WME has been on a tear in recent months, setting up nine-figure overall deals for then-clients including Greg Berlanti, Dan Fogelman, and Jonathan Nolan and
Lisa Joy. Commissions and packaging fees tied to those deals will flow in for years to come, no matter how long the WGA-agency impasse drags on. At the same time, Endeavor Content, which is also housed in the Talent and Representation unit, is still in start-up mode and probably will be a drag on earnings for some time unless it delivers a massive global hit.
Endeavor is squarely pitching the diversity of its holdings as a strength, not a weakness.
“We believe our financial profile provides flexibility to continue to execute upon our various growth initiatives,” Endeavor states. “Our model is further supported by the diversification of our business, which we believe helps insulate our revenue and earnings streams from operational and market volatility.”
Endeavor’s bold bid to go public comes at a time when the operations of Hollywood’s largest talent agencies have never been more under the microscope. There’s a clear sentiment that more consolidation is inevitable. Rumors about deals involving new configurations for shops such as Paradigm, APA, Gersh, Abrams Artists and others seem to surface every week.
The furor sparked by the Writers Guild battle with talent agencies over packaging fees and affiliated production entities — Endeavor Content is Exhibit A — has also spurred many in the creative community to take a hard look at their agency relationships.
|Leon Edwards celebrates an upset win over Gunnar Nelson at UFC Fight Night at O2 Arena in London. Mixed martial arts promoter UFC is Endeavor’s biggest earnings driver.
The WGA has been hurling criticism at WME, CAA, UTA and ICM Partners as it pushes for reforms in the rules that govern how agents work with guild members. As of April 12, the WGA has mandated that its members fire agents who won’t adhere to the terms of its newly established Agency Code of Conduct. The guild also filed a lawsuit against the four agencies on April 17. The WGA and the Assn. of Talent Agents are in the process of restarting negotiations, but the hostility between the sides has become toxic.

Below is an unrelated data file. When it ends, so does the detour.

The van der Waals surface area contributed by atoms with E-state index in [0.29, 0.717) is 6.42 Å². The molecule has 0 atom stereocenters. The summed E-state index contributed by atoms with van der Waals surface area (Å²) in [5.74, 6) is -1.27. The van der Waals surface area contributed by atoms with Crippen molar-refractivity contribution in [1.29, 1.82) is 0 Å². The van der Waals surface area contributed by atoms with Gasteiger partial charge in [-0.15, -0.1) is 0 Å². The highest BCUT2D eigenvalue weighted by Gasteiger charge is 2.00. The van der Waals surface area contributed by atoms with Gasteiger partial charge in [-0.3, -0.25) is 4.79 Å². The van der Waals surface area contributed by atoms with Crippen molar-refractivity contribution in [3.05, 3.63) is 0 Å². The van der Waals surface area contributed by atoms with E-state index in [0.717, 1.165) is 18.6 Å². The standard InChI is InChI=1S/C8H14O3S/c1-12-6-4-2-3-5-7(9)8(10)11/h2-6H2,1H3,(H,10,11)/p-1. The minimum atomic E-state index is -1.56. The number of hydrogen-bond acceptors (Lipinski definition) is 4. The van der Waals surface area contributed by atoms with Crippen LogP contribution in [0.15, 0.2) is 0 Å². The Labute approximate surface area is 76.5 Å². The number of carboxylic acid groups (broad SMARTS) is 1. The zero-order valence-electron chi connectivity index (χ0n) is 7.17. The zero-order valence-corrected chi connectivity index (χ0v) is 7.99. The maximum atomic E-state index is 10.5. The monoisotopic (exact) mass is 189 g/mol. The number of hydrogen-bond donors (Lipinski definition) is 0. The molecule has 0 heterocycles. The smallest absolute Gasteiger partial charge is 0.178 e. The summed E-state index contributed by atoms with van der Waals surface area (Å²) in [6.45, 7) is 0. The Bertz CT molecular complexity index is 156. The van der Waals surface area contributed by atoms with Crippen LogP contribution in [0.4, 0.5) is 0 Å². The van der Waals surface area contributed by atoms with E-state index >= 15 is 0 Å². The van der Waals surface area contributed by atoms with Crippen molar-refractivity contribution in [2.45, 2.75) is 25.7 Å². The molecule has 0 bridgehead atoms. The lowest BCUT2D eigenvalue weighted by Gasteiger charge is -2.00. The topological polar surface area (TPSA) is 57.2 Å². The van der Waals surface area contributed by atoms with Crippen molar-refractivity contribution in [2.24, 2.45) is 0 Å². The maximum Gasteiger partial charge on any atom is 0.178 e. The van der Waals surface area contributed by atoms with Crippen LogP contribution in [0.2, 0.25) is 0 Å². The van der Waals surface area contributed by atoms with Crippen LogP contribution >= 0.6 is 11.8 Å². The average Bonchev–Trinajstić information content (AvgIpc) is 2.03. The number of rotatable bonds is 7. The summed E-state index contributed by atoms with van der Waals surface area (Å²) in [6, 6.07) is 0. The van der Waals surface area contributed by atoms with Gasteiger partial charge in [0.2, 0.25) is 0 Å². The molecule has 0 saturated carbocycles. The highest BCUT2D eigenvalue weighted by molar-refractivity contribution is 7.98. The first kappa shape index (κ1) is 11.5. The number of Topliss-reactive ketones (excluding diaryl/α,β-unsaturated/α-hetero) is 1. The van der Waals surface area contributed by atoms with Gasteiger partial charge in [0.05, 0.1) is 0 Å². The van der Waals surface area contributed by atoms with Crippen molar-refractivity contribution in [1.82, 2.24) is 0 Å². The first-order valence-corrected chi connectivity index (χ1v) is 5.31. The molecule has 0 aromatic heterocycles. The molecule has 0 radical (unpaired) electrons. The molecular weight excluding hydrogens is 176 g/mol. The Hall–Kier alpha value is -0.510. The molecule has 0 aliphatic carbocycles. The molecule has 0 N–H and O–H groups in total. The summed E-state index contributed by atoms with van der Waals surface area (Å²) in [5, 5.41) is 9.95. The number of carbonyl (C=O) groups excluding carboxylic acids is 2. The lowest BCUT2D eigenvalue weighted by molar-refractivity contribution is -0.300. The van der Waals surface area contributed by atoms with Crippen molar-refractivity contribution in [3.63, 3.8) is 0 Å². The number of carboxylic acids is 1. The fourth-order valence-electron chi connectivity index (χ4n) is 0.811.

WME’s largest rivals were none too happy when Endeavor unveiled its prospectus just one day after the WGA agreed to resume negotiations with the ATA. The disclosure added grist to the WGA’s claim that the largest agencies have become beholden to outside investors who demand profits that may come at the expense of clients.
WME, through its affiliation with Endeavor, has taken the most ambitious steps to expand. But CAA and UTA have also diversified with content, sports, marketing and branding activities, supported by private equity investment and debt. It’s a high-wire act that will force an accounting of how those efforts are performing in a different way than agencies have been evaluated in the past.
“If talent agencies wish to become full-fledged entertainment production companies, then be careful what you wish for,” warns Gene Del Vecchio, adjunct professor of marketing at USC Marshall School of Business. “The industry is a roller coaster of highs and lows, and the great majority of companies have proven not able to survive the lows.”
Endeavor’s IPO ambitions may also be a catalyst for another disruptive event in a cutthroat business: a big burst of client poaching. Rivals will undoubtedly try to capitalize on the uncertainty of the moment to woo away the stars that Endeavor needs to make its talent-access pitch pay off for investors.
Although Emanuel has long since given up day-to-day agenting duties, WME competitors will seek to exploit the insecurities of boldface names, who may worry about their interests getting lost in the shuffle of the larger Endeavor operation. WME’s fierce team is understood to be bracing for this dynamic and is ready for battle against attacks on the agency’s roster of more than 6,000 clients. The atmosphere is especially unsettled because it is expected that a good portion of the 7,000-plus writers who fired their agents at WME and other shops will be up for grabs when the dust settles on the WGA flap.
“Anyone who thinks we aren’t in a free-for-all right now doesn’t know agents,” says a partner at a WME rival.
(Pictured: Endeavor’s Patrick Whitesell and Ari Emanuel)